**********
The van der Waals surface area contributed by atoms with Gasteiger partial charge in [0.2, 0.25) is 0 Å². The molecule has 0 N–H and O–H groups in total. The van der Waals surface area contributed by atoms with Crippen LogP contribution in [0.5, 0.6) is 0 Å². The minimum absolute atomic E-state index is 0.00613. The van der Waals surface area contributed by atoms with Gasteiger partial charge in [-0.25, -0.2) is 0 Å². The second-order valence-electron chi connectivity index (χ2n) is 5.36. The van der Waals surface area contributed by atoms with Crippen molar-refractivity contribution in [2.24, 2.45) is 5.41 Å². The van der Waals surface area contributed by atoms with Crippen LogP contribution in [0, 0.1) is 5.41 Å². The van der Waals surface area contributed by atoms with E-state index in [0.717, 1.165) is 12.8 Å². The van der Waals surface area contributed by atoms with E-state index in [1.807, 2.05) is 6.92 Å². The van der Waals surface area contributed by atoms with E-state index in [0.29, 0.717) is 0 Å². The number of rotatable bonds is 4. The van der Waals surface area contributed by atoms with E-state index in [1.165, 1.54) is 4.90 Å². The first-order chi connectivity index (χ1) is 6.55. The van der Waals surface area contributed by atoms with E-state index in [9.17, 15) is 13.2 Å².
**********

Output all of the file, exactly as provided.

The van der Waals surface area contributed by atoms with Gasteiger partial charge in [0.2, 0.25) is 0 Å². The molecule has 0 N–H and O–H groups in total. The van der Waals surface area contributed by atoms with Crippen LogP contribution in [0.5, 0.6) is 0 Å². The minimum absolute atomic E-state index is 0.00613. The van der Waals surface area contributed by atoms with Gasteiger partial charge in [-0.25, -0.2) is 0 Å². The second-order valence-electron chi connectivity index (χ2n) is 5.36. The van der Waals surface area contributed by atoms with Crippen molar-refractivity contribution in [2.24, 2.45) is 5.41 Å². The van der Waals surface area contributed by atoms with Crippen LogP contribution in [0, 0.1) is 5.41 Å². The van der Waals surface area contributed by atoms with E-state index in [0.717, 1.165) is 12.8 Å². The van der Waals surface area contributed by atoms with E-state index in [1.807, 2.05) is 6.92 Å². The van der Waals surface area contributed by atoms with E-state index in [0.29, 0.717) is 0 Å². The number of rotatable bonds is 4. The van der Waals surface area contributed by atoms with E-state index in [1.165, 1.54) is 4.90 Å². The first-order chi connectivity index (χ1) is 6.55. The van der Waals surface area contributed by atoms with E-state index in [9.17, 15) is 13.2 Å².